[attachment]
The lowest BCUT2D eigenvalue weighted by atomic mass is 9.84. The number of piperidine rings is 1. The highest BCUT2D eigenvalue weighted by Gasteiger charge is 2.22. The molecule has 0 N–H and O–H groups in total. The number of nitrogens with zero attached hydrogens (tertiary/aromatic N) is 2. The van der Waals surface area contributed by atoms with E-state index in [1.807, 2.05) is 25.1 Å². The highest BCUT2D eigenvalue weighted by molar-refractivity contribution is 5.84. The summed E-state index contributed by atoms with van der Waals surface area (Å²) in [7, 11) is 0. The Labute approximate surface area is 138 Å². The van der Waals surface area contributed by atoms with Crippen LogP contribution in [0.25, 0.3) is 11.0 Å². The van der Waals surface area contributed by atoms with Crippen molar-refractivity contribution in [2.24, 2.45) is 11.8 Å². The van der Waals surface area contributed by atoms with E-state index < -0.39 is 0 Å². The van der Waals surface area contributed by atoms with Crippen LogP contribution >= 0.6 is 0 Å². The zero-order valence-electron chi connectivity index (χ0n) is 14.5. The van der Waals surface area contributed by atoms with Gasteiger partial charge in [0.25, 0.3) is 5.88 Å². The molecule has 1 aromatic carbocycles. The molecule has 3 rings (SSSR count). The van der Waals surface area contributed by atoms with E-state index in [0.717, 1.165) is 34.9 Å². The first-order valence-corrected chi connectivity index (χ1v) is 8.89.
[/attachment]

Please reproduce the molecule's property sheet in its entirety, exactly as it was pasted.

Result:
The lowest BCUT2D eigenvalue weighted by atomic mass is 9.84. The number of piperidine rings is 1. The highest BCUT2D eigenvalue weighted by Gasteiger charge is 2.22. The molecule has 0 N–H and O–H groups in total. The number of nitrogens with zero attached hydrogens (tertiary/aromatic N) is 2. The van der Waals surface area contributed by atoms with E-state index in [1.807, 2.05) is 25.1 Å². The highest BCUT2D eigenvalue weighted by molar-refractivity contribution is 5.84. The summed E-state index contributed by atoms with van der Waals surface area (Å²) in [7, 11) is 0. The Labute approximate surface area is 138 Å². The van der Waals surface area contributed by atoms with Crippen LogP contribution in [0.25, 0.3) is 11.0 Å². The van der Waals surface area contributed by atoms with Crippen molar-refractivity contribution in [2.24, 2.45) is 11.8 Å². The van der Waals surface area contributed by atoms with E-state index < -0.39 is 0 Å². The van der Waals surface area contributed by atoms with Crippen LogP contribution >= 0.6 is 0 Å². The zero-order valence-electron chi connectivity index (χ0n) is 14.5. The van der Waals surface area contributed by atoms with Gasteiger partial charge in [0.25, 0.3) is 5.88 Å². The molecule has 1 aromatic carbocycles. The molecule has 3 rings (SSSR count). The van der Waals surface area contributed by atoms with E-state index in [0.717, 1.165) is 34.9 Å². The first-order valence-corrected chi connectivity index (χ1v) is 8.89.